The 2020 National Book Award–nominated poet makes her fiction debut with this magisterial epic—an intimate yet sweeping novel with all the luminescence and force of Homegoing; Sing, Unburied, Sing; and The Water Dancer—that chronicles the journey of one American family, from the centuries of the colonial slave trade through the Civil War to our own tumultuous era.
The great scholar, W. E. B. Du Bois, once wrote about the Problem of race in America, and what he called “Double Consciousness,” a sensitivity that every African American possesses in order to survive. Since childhood, Ailey Pearl Garfield has understood Du Bois’s words all too well. Bearing the names of two formidable Black Americans—the revered choreographer Alvin Ailey and her great grandmother Pearl, the descendant of enslaved Georgians and tenant farmers—Ailey carries Du Bois’s Problem on her shoulders.
Ailey is reared in the north in the City but spends summers in the small Georgia town of Chicasetta, where her mother’s family has lived since their ancestors arrived from Africa in bondage. From an early age, Ailey fights a battle for belonging that’s made all the more difficult by a hovering trauma, as well as the whispers of women—her mother, Belle, her sister, Lydia, and a maternal line reaching back two centuries—that urge Ailey to succeed in their stead.
To come to terms with her own identity, Ailey embarks on a journey through her family’s past, uncovering the shocking tales of generations of ancestors—Indigenous, Black, and white—in the deep South. In doing so Ailey must learn to embrace her full heritage, a legacy of oppression and resistance, bondage and independence, cruelty and resilience that is the story—and the song—of America itself.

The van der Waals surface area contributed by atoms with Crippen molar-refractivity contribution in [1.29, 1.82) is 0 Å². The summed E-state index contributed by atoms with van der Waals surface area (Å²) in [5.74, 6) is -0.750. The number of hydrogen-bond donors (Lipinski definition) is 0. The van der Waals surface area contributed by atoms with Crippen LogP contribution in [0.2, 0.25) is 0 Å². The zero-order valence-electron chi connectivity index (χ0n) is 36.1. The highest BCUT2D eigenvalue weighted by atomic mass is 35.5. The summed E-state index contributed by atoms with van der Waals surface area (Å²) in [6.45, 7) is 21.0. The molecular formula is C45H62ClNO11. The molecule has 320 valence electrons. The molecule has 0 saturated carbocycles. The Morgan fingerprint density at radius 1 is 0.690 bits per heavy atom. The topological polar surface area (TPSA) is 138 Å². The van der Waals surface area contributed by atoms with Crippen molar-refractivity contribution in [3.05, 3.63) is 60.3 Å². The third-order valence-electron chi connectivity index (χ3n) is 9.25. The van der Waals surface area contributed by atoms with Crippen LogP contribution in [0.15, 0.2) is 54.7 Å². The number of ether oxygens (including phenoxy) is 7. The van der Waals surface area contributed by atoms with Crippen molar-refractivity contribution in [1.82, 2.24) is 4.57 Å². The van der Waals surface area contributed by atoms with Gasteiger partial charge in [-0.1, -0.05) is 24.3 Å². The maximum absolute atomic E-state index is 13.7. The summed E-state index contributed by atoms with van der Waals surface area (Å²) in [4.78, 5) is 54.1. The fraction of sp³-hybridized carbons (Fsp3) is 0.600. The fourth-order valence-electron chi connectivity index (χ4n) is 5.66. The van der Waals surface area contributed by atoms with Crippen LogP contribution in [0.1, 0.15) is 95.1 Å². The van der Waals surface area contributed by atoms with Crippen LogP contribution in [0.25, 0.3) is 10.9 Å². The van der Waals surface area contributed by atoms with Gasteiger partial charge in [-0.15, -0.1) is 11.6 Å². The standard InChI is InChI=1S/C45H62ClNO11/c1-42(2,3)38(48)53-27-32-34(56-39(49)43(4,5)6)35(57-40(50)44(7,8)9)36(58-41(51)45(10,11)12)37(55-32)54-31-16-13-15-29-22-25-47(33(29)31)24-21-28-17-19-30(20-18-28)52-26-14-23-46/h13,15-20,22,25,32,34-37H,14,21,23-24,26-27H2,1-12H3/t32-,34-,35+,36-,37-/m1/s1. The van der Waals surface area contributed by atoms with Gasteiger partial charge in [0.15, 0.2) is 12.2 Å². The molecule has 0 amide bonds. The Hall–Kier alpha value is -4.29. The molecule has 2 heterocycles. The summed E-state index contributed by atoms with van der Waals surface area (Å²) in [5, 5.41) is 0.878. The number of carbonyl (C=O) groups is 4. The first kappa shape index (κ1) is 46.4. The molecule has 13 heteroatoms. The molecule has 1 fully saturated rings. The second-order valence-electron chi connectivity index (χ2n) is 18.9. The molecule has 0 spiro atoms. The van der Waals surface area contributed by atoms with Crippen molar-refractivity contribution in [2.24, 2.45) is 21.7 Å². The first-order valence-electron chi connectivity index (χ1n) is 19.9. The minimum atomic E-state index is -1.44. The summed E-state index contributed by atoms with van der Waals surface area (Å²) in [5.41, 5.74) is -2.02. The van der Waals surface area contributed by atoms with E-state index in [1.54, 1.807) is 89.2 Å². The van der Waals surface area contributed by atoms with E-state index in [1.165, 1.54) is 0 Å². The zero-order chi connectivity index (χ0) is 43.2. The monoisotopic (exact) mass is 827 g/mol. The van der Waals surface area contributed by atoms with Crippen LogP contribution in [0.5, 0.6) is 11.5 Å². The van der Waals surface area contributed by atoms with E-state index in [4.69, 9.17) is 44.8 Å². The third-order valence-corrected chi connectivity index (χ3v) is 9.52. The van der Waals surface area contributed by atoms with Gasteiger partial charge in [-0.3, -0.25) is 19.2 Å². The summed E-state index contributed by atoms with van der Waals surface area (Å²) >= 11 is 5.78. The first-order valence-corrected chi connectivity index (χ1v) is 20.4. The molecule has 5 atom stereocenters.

Let me just start by saying that The Love Songs of W. E. B. Du Bois* was SO good and there’s no way my review can do it justice.
It was on my TBR for a few months. Was I intimidated by the 800 page count? Absolutely. But I’d been hearing such good things! When Oprah selected it as a book club pick, that was the final push that made me commit to reading it.
This was such an epic family saga as Jeffers traces the history of this family over the course of several hundred years. She writes about their triumphs and struggles and secrets and she does it with such skill. I quickly became so invested in this story and reading this book made me want to learn a bit more about my own family history. It reminded me that discovering history can be exciting and difficult and rewarding all at once.
There are a lot of characters in this book and I wasn’t fully keeping track of them, but luckily there is a family tree in the front. I definitely referenced that a lot and that’s how I was able to make connections between the characters.
This book gives you a sweeping look at life in the South. I haven’t spent much time in the South, so that was very interesting to me. A good portion of the book takes place when slavery was legal, so of course that was difficult. (Also, lots of content warnings in general for this book, so I would definitely recommend researching those if you have certain triggers). Reading about the atrocities committed against Black people and Indigenous people was very difficult. At the same time, I felt like Jeffers really wrote this book for a Black audience, which I appreciated.
These characters are so human and I thought the way that Jeffers wove this story together was masterful. She writes about the love and trauma that is passed down through generations. She writes about the history that lives in our bones, even when we’re not aware of it. What a beautiful, beautiful book.
Is it on your TBR?
*Thank you to the publisher for giving me a free copy of this book. All opinions are my own.
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